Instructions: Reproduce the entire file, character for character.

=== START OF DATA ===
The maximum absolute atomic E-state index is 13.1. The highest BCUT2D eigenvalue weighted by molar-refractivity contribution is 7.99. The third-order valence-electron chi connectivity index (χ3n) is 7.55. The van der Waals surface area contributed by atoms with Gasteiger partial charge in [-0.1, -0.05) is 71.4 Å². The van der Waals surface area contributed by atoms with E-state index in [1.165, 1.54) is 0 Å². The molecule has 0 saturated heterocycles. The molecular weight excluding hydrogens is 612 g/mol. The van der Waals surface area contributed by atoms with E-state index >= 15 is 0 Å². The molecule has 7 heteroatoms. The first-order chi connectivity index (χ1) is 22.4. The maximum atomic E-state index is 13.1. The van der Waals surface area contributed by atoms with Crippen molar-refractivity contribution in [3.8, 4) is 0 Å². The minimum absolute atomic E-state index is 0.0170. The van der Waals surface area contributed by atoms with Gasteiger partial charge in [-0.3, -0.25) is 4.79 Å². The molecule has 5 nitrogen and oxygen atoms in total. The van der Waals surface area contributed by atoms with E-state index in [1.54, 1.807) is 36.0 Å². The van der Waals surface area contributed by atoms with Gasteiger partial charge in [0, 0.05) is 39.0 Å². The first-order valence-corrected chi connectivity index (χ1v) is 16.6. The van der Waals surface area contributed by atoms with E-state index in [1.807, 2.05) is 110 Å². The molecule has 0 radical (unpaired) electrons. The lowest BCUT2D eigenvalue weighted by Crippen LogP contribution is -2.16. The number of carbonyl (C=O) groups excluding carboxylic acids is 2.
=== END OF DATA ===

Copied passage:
The maximum absolute atomic E-state index is 13.1. The highest BCUT2D eigenvalue weighted by molar-refractivity contribution is 7.99. The third-order valence-electron chi connectivity index (χ3n) is 7.55. The van der Waals surface area contributed by atoms with Gasteiger partial charge in [-0.1, -0.05) is 71.4 Å². The van der Waals surface area contributed by atoms with E-state index in [1.165, 1.54) is 0 Å². The molecule has 0 saturated heterocycles. The molecular weight excluding hydrogens is 612 g/mol. The van der Waals surface area contributed by atoms with E-state index >= 15 is 0 Å². The molecule has 7 heteroatoms. The first-order chi connectivity index (χ1) is 22.4. The maximum atomic E-state index is 13.1. The van der Waals surface area contributed by atoms with Crippen molar-refractivity contribution in [3.8, 4) is 0 Å². The minimum absolute atomic E-state index is 0.0170. The van der Waals surface area contributed by atoms with Gasteiger partial charge in [-0.3, -0.25) is 4.79 Å². The molecule has 5 nitrogen and oxygen atoms in total. The van der Waals surface area contributed by atoms with E-state index in [1.54, 1.807) is 36.0 Å². The van der Waals surface area contributed by atoms with Gasteiger partial charge in [0, 0.05) is 39.0 Å². The first-order valence-corrected chi connectivity index (χ1v) is 16.6. The van der Waals surface area contributed by atoms with E-state index in [1.807, 2.05) is 110 Å². The molecule has 0 radical (unpaired) electrons. The lowest BCUT2D eigenvalue weighted by Crippen LogP contribution is -2.16. The number of carbonyl (C=O) groups excluding carboxylic acids is 2.